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How can founders pick the right private equity partner? Hint: it’s not just the money…

By January 3, 2020October 20th, 2020No Comments

There is often considerable soul-searching involved before a founder decides to work with a private equity firm to scale their business.

“Is this the right firm for me and my company? Will they be true partners, or simply provide capital and expect an aggressive growth trajectory and fast returns? Am I handing over the keys to a business that I’ve spent blood, sweat and tears building up from nothing? What about my legacy?”

Over the course of almost 20 years at CAI, during which we’ve invested hundreds of millions of dollars in ambitious companies looking for the next leg of growth, we’ve heard all of these questions and many others like them.

Founders are right to be thoughtful. After all, the business owner must decide that ceding a significant amount of equity in their company is a fair trade for the promise of greater scale, long-term growth and ultimately a lucrative exit. Those who want to own their whole company, or are content to grow more gradually while bootstrapping their business, likely wouldn’t fit well into a typical private equity deal.

But for those ready to take the plunge, when does private equity work best? Our philosophy, across decades of investments in some 30 portfolio companies, is that a private equity deal delivers optimal results for founders when it is based on true strategic partnership.

Put another way, it’s about much more than just the money.

We believe that the right approach is to work hand-in-glove with founders to develop a sustainable model for value creation that transforms their small or medium-sized company into a professional-grade organization, unlocking its full potential in the process.

At CAI, that has meant focusing on two key areas: helping the founder dramatically grow the business over time and working to ensure the company will attract a compelling multiple when the founder exits.


Growing the business

Once the partnership begins, we leverage our network to help the founder ensure that the right people are in the right roles across the organization. That may mean, for example, that the company’s sales organization might require a talent upgrade, or that a promising middle-level leader should be given a greater role elsewhere in the business. In all cases, the goal is to attract talent that is best positioned to drive sustainable growth.

We also put in place strategic planning and budgeting processes, or augment and professionalize them as necessary. The goal here is to give management clear insights to improve decision-making and enable them to make data-driven decisions rather than navigating by gut feel.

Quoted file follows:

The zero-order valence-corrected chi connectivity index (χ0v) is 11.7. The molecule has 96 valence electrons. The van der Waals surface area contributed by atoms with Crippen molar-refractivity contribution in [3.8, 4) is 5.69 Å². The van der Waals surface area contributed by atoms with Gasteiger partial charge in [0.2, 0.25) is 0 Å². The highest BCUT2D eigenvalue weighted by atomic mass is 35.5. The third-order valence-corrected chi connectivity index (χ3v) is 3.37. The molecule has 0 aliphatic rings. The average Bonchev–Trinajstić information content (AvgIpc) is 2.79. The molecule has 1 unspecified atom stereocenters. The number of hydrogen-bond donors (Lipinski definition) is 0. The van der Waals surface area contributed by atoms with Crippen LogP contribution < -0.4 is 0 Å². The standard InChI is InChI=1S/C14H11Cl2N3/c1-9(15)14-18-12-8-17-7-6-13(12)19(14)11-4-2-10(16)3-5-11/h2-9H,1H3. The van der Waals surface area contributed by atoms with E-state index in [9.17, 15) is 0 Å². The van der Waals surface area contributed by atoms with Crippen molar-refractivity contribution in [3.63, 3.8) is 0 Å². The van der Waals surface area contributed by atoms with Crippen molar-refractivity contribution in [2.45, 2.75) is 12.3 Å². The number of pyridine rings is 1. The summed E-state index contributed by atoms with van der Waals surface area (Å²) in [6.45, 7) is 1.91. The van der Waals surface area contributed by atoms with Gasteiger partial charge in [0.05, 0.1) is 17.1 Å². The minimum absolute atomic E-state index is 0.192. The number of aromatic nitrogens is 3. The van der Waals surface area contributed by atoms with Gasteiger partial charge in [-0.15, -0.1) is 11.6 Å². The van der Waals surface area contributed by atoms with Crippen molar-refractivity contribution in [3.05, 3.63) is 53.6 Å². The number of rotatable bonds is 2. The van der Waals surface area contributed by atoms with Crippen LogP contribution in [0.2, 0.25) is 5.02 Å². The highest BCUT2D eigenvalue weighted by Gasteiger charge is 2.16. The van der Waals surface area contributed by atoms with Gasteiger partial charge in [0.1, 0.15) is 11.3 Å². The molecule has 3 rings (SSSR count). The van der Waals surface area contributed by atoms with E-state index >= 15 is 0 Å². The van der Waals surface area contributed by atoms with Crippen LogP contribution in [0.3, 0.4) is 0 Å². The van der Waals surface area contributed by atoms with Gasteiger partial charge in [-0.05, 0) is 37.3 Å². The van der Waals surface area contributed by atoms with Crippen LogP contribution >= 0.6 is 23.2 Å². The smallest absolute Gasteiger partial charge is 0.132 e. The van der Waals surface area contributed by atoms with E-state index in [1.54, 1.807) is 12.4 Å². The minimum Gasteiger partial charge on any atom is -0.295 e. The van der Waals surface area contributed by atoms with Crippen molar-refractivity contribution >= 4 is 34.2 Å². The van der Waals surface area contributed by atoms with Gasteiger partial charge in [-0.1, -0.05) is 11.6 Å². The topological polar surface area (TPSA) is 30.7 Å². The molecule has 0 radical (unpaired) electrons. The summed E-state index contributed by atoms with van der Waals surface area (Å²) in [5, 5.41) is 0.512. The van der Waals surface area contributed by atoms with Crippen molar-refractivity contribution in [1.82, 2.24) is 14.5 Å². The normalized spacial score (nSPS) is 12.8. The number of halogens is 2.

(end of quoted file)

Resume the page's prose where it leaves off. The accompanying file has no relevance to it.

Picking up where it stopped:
At the same time, we invest in equipment and capacity as needed so that the business can successfully absorb growth in revenue rather than struggling to meet new demand when it materializes. We also examine opportunities for geographic expansion into new markets, M&A opportunities and whether the company’s product portfolio should be broadened out.


Unlocking value at exit

The second area of focus is positioning the business to receive as attractive of an offer as possible when it’s time for the founder to exit. Founders (rightly) care deeply about the legacy they will leave when they depart the company they’ve built, and ensuring that they grow, preserve and ultimately unlock its value is a key consideration.

With that in mind, we help to ensure that a high-powered management team is in place and that there are no succession challenges that could get in the way of a smooth and value-added exit transaction. We also seek to position the business with several clear paths to sustainable growth, along with the infrastructure to support it.

How the business is perceived in the market can be another important valuation driver at exit. We help founders and their teams develop strong, compelling and consistent messaging that translates into a respected brand and a great reputation in the eyes of customers.

Businesses are only as healthy as the quality of their revenue, and because of that, it’s important to pay attention to diversification (by geography, customer type and so on) and to minimize reliance on the company’s supplier base wherever possible.

Last but certainly not least, how well the sale process itself is structured is critically important, and thinking ahead is key. As a result, we engage with top-tier advisers well in advance of an exit, in addition to identifying potential buyers and developing appropriate due diligence on them and the market more generally.

Throughout all of this, the capital we invest certainly plays a critical role as a scale-enabler and growth accelerant. However, we believe our partnership approach, operating expertise and professional network are our true success drivers, in addition to our disciplined focus with respect to the types of companies in which we invest.

If you’re a founder thinking about a private equity partnership, you’d be wise to consider what sort of partner you would find most compatible. That soul-searching – beyond just the size of the cheque – is critically important to ensuring that your business faces the future from a position of true strength, and that your legacy is a thriving one for years to come.